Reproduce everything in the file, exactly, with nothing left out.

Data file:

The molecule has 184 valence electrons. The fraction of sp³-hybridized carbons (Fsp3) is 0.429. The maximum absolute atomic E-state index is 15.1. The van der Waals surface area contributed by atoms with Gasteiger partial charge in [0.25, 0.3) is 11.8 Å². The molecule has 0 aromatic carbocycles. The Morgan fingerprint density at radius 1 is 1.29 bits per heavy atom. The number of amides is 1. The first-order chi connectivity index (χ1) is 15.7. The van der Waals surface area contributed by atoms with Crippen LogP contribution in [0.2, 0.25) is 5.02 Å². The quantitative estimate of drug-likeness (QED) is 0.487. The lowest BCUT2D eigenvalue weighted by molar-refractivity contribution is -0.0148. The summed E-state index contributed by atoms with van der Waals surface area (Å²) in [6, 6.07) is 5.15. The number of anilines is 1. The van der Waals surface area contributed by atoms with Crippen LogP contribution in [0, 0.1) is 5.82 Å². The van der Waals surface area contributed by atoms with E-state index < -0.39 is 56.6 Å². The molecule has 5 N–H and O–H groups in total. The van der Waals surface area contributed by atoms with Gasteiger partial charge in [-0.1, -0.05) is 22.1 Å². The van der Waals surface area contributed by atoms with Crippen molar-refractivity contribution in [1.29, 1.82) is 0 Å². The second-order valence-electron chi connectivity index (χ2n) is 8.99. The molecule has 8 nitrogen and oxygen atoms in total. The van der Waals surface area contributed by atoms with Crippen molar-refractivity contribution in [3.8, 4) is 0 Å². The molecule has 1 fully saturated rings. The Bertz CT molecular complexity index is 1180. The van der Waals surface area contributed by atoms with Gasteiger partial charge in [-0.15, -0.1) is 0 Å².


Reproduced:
The molecule has 184 valence electrons. The fraction of sp³-hybridized carbons (Fsp3) is 0.429. The maximum absolute atomic E-state index is 15.1. The van der Waals surface area contributed by atoms with Gasteiger partial charge in [0.25, 0.3) is 11.8 Å². The molecule has 0 aromatic carbocycles. The Morgan fingerprint density at radius 1 is 1.29 bits per heavy atom. The number of amides is 1. The first-order chi connectivity index (χ1) is 15.7. The van der Waals surface area contributed by atoms with Crippen LogP contribution in [0.2, 0.25) is 5.02 Å². The quantitative estimate of drug-likeness (QED) is 0.487. The lowest BCUT2D eigenvalue weighted by molar-refractivity contribution is -0.0148. The summed E-state index contributed by atoms with van der Waals surface area (Å²) in [6, 6.07) is 5.15. The number of anilines is 1. The van der Waals surface area contributed by atoms with Crippen LogP contribution in [0, 0.1) is 5.82 Å². The van der Waals surface area contributed by atoms with E-state index < -0.39 is 56.6 Å². The molecule has 5 N–H and O–H groups in total. The van der Waals surface area contributed by atoms with Gasteiger partial charge in [-0.1, -0.05) is 22.1 Å². The van der Waals surface area contributed by atoms with Crippen molar-refractivity contribution in [1.29, 1.82) is 0 Å². The second-order valence-electron chi connectivity index (χ2n) is 8.99. The molecule has 8 nitrogen and oxygen atoms in total. The van der Waals surface area contributed by atoms with Crippen molar-refractivity contribution in [3.8, 4) is 0 Å². The molecule has 1 fully saturated rings. The Bertz CT molecular complexity index is 1180. The van der Waals surface area contributed by atoms with Gasteiger partial charge in [-0.15, -0.1) is 0 Å².